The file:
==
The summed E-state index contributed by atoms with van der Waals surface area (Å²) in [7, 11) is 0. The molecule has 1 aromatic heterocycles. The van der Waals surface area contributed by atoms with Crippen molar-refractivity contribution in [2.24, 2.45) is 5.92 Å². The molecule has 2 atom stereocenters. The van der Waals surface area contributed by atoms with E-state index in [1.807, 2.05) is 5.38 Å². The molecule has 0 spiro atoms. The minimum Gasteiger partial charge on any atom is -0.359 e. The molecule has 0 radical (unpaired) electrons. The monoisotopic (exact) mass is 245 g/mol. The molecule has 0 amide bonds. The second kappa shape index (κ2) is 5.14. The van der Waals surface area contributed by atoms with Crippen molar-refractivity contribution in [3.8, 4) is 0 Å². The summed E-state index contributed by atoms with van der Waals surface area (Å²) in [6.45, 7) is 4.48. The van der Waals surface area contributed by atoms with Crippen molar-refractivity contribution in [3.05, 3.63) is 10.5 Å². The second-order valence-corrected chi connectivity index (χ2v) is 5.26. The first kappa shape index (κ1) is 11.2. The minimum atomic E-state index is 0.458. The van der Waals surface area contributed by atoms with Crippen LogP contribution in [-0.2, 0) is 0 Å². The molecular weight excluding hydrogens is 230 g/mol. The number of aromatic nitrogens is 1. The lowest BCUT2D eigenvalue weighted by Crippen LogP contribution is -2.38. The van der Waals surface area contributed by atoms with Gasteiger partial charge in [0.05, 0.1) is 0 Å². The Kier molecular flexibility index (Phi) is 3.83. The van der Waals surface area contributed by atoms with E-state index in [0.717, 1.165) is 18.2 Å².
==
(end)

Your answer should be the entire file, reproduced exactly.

The summed E-state index contributed by atoms with van der Waals surface area (Å²) in [7, 11) is 0. The molecule has 1 aromatic heterocycles. The van der Waals surface area contributed by atoms with Crippen molar-refractivity contribution in [2.24, 2.45) is 5.92 Å². The molecule has 2 atom stereocenters. The van der Waals surface area contributed by atoms with E-state index in [1.807, 2.05) is 5.38 Å². The molecule has 0 spiro atoms. The minimum Gasteiger partial charge on any atom is -0.359 e. The molecule has 0 radical (unpaired) electrons. The monoisotopic (exact) mass is 245 g/mol. The molecule has 0 amide bonds. The second kappa shape index (κ2) is 5.14. The van der Waals surface area contributed by atoms with Crippen molar-refractivity contribution in [3.8, 4) is 0 Å². The summed E-state index contributed by atoms with van der Waals surface area (Å²) in [6.45, 7) is 4.48. The van der Waals surface area contributed by atoms with Crippen molar-refractivity contribution in [3.05, 3.63) is 10.5 Å². The second-order valence-corrected chi connectivity index (χ2v) is 5.26. The first kappa shape index (κ1) is 11.2. The minimum atomic E-state index is 0.458. The van der Waals surface area contributed by atoms with Crippen LogP contribution in [-0.2, 0) is 0 Å². The molecular weight excluding hydrogens is 230 g/mol. The number of aromatic nitrogens is 1. The lowest BCUT2D eigenvalue weighted by Crippen LogP contribution is -2.38. The van der Waals surface area contributed by atoms with Gasteiger partial charge in [0.05, 0.1) is 0 Å². The Kier molecular flexibility index (Phi) is 3.83. The van der Waals surface area contributed by atoms with E-state index in [0.717, 1.165) is 18.2 Å².